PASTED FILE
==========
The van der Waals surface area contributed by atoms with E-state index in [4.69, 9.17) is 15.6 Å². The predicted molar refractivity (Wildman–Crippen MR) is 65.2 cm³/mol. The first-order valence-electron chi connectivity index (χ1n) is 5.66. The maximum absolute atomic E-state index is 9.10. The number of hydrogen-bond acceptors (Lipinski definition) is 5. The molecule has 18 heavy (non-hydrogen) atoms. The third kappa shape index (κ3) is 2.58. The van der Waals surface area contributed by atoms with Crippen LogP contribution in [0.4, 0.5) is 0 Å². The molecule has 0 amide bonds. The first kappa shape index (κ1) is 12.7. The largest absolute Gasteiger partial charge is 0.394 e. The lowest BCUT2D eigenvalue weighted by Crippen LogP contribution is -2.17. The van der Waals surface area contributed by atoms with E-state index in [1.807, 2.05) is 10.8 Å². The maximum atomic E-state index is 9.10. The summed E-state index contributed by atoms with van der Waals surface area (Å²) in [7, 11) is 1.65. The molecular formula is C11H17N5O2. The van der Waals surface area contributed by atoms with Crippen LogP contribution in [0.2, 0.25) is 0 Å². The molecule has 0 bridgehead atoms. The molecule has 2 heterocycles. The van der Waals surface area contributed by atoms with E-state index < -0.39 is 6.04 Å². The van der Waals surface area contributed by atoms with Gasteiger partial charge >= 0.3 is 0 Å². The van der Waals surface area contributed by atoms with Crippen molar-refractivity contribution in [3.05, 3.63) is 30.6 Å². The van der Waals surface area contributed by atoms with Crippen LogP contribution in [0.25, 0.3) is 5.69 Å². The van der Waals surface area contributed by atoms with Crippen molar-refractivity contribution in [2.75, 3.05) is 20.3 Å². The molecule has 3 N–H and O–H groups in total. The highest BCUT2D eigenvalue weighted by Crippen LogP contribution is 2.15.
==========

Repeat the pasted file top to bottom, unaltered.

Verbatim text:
The van der Waals surface area contributed by atoms with E-state index in [4.69, 9.17) is 15.6 Å². The predicted molar refractivity (Wildman–Crippen MR) is 65.2 cm³/mol. The first-order valence-electron chi connectivity index (χ1n) is 5.66. The maximum absolute atomic E-state index is 9.10. The number of hydrogen-bond acceptors (Lipinski definition) is 5. The molecule has 18 heavy (non-hydrogen) atoms. The third kappa shape index (κ3) is 2.58. The van der Waals surface area contributed by atoms with Crippen LogP contribution in [0.4, 0.5) is 0 Å². The molecule has 0 amide bonds. The first kappa shape index (κ1) is 12.7. The largest absolute Gasteiger partial charge is 0.394 e. The lowest BCUT2D eigenvalue weighted by Crippen LogP contribution is -2.17. The van der Waals surface area contributed by atoms with E-state index in [1.807, 2.05) is 10.8 Å². The maximum atomic E-state index is 9.10. The summed E-state index contributed by atoms with van der Waals surface area (Å²) in [7, 11) is 1.65. The molecular formula is C11H17N5O2. The van der Waals surface area contributed by atoms with Crippen LogP contribution in [0.2, 0.25) is 0 Å². The molecule has 0 bridgehead atoms. The molecule has 2 heterocycles. The van der Waals surface area contributed by atoms with E-state index < -0.39 is 6.04 Å². The van der Waals surface area contributed by atoms with Gasteiger partial charge >= 0.3 is 0 Å². The van der Waals surface area contributed by atoms with Crippen molar-refractivity contribution in [3.05, 3.63) is 30.6 Å². The van der Waals surface area contributed by atoms with Crippen LogP contribution in [0.25, 0.3) is 5.69 Å². The van der Waals surface area contributed by atoms with Crippen molar-refractivity contribution in [2.75, 3.05) is 20.3 Å². The molecule has 3 N–H and O–H groups in total. The highest BCUT2D eigenvalue weighted by Crippen LogP contribution is 2.15.